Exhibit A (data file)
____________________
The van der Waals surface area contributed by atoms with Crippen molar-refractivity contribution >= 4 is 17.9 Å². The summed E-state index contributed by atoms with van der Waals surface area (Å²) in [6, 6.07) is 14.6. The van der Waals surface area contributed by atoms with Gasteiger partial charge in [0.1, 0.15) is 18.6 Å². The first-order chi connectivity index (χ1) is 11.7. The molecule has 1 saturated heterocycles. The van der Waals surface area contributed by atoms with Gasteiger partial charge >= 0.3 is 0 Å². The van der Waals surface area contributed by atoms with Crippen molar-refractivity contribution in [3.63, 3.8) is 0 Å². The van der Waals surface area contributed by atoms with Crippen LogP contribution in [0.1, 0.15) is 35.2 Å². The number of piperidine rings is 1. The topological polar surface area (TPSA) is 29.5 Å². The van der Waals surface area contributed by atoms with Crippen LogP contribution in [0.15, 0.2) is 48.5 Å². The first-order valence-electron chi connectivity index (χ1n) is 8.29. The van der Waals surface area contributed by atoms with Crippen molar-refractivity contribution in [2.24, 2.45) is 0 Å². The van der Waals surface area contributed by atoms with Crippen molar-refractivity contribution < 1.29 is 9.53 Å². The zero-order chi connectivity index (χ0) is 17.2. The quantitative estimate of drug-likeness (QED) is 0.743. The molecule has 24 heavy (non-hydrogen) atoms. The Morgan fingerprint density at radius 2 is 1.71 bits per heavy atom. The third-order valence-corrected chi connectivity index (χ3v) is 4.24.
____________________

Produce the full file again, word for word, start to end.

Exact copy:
The van der Waals surface area contributed by atoms with Crippen molar-refractivity contribution >= 4 is 17.9 Å². The summed E-state index contributed by atoms with van der Waals surface area (Å²) in [6, 6.07) is 14.6. The van der Waals surface area contributed by atoms with Gasteiger partial charge in [0.1, 0.15) is 18.6 Å². The first-order chi connectivity index (χ1) is 11.7. The molecule has 1 saturated heterocycles. The van der Waals surface area contributed by atoms with Gasteiger partial charge >= 0.3 is 0 Å². The van der Waals surface area contributed by atoms with Crippen molar-refractivity contribution in [3.63, 3.8) is 0 Å². The van der Waals surface area contributed by atoms with Crippen LogP contribution in [0.1, 0.15) is 35.2 Å². The number of piperidine rings is 1. The topological polar surface area (TPSA) is 29.5 Å². The van der Waals surface area contributed by atoms with Crippen LogP contribution in [0.15, 0.2) is 48.5 Å². The first-order valence-electron chi connectivity index (χ1n) is 8.29. The van der Waals surface area contributed by atoms with Crippen molar-refractivity contribution in [2.24, 2.45) is 0 Å². The van der Waals surface area contributed by atoms with Crippen molar-refractivity contribution < 1.29 is 9.53 Å². The zero-order chi connectivity index (χ0) is 17.2. The quantitative estimate of drug-likeness (QED) is 0.743. The molecule has 24 heavy (non-hydrogen) atoms. The Morgan fingerprint density at radius 2 is 1.71 bits per heavy atom. The third-order valence-corrected chi connectivity index (χ3v) is 4.24.